A woman is running, apparently in a street race. As she runs, looking patently fatigued, relatives and friends cheer her on. They shout at her that she can do it. Her reaction to their encouragement is to grimace. The race dissolves but she carries on running – next to a stream then through a desert. She collapses, exhausted. Then she wakes up.
Rosa is 44 and lives with her cat in Valencia. She works in the costume department of a film company. Everyone appreciates her work but not the person who does it. They don’t notice when she quietly leaves. Rosa has an overweaning brother, Armando, who is always taking charge. He runs a school which he’s trying to expand, though his marriage is falling apart. His two sons seem more interested in video games than skype time with dad.
Rosa’s sister Violeta is an interpreter but is just about to lose her job after a drunken incident that occurred off camera. Because she had no formal contract, her boss is not offering any redundancy money. And then there’s daughter, Lidia. Lidia has green hair and a shoulder tattoo and lives with two babies far away in Manchester. Their musician father is rarely home, so she’s left to try to maintain some sort of phone contact with her mother while keeping an eye on the uncooperative kids.
What all Rosa’s work mates and relatives have in common is that – with different levels of justification – they don’t pay her enough attention while relying on her to pick up their slack. It’s not that they’re ungrateful as such. They’re just to preoccupied with their own problems to realise how much they’re taking advantage of her basic kindness. And it’s not in Rosa’s nature to deny a good deed.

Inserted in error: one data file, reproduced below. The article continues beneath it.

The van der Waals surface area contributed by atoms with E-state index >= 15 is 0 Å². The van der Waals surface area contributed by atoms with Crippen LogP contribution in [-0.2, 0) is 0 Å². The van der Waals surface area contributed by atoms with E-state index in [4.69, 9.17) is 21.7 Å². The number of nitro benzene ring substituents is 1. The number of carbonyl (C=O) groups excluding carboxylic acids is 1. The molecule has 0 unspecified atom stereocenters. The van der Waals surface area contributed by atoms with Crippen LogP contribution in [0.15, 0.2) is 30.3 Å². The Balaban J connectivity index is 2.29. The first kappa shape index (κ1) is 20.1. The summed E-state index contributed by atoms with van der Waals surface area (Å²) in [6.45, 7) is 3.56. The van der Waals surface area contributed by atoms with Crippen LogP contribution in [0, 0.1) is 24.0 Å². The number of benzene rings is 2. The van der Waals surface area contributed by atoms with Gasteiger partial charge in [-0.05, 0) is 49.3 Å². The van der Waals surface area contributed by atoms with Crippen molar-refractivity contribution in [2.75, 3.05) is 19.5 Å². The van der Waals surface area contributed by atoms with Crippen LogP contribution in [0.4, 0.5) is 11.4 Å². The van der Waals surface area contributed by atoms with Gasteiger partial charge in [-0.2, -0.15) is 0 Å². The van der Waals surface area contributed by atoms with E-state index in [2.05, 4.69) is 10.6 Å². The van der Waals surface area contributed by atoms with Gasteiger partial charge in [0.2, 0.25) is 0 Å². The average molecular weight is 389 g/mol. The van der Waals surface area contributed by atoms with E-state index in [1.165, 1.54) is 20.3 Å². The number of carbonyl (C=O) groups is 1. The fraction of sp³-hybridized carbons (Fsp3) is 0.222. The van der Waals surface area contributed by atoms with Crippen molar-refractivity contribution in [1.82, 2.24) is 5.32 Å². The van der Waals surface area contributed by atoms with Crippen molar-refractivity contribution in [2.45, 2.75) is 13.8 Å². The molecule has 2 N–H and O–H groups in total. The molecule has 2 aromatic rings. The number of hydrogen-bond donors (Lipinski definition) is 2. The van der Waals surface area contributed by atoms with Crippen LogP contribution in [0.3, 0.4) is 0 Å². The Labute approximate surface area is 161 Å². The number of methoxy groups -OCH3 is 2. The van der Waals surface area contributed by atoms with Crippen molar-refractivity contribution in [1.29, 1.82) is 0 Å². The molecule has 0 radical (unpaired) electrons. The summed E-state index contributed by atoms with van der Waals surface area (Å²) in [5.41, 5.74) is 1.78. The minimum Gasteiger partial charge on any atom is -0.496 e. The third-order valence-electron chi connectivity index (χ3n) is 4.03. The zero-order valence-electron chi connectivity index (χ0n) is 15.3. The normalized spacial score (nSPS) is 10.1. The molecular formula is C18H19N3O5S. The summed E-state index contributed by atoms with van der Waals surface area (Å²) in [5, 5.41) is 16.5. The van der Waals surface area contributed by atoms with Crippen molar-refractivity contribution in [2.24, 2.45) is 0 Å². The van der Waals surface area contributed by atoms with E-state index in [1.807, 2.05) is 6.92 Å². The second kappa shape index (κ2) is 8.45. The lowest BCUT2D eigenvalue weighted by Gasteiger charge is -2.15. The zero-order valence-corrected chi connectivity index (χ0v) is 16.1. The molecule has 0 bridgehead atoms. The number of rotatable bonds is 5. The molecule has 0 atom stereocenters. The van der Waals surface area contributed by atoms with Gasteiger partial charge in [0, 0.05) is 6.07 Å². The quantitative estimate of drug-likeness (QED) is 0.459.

The final straw snaps when Rosa comes home to find her dad. He’s still struggling to come to terms with the death of his wife a couple of years previously, and Rosa’s been the only family member to offer him any serious attention. So he’s decided to move in with her, and to take over Lidia’s old room. All Rosa’s protestations are batted away.
To maintain sanity, Rosa takes a couple of decisions. First she will move to the coast to take over her mother’s old dressmaker’s shop, which has been lying empty. And she’s going to get married. To herself. It will just be a small affair for family and close friends but it will finally be an opportunity to make some vows – to look after herself in a way that she’s been neglecting for many years.
I’d passed on the opportunity of seeing Rosas Hochzeit a couple of times. The trailer made me think that this was going to be a sentimental romcom with the same plot that we’ve seen in a thousand other times. Boy was I wrong on that one. Not only is this a rare thing – a film based on an original idea – it is also carried off with a panache that keeps us involved from beginning to end.
This is a film about ordinary people, trying to get through their lives as best they can. I kept waiting for a cinema trick – of some hidden money or romance being produced out of nowhere to nearly resolve all Rosa’s problems. Or maybe the years of seething familial resentment would curiously lift, when everyone comes together and sings a happy song. Fortunately, there’s none of that. Yes, the family members finish the film understanding each other a little better than they started, but you still have the feeling that one small spark could set everything ablaze.
And while the film does not go for the traditional romcom ending and produce a good man to solve all Rosa’s problems, nor is it anti-relationship out of principal. Throughout the film, Rosa has a partner, Rafa, who runs a bar. Like everyone else he has too many crises at work to pay Rosa the attention she deserves, but he’s not a bad man. And Rosa marrying herself doesn’t mean turning her back on Rafa.
I do realise that explaining the plot makes the film seem more slight than it actually is. Yet there is a depth there – in character, in dialogue, and in the inventive direction that just takes you with it. The whole thing is a delightful surprize. They should think about getting someone to do a new trailer, mind.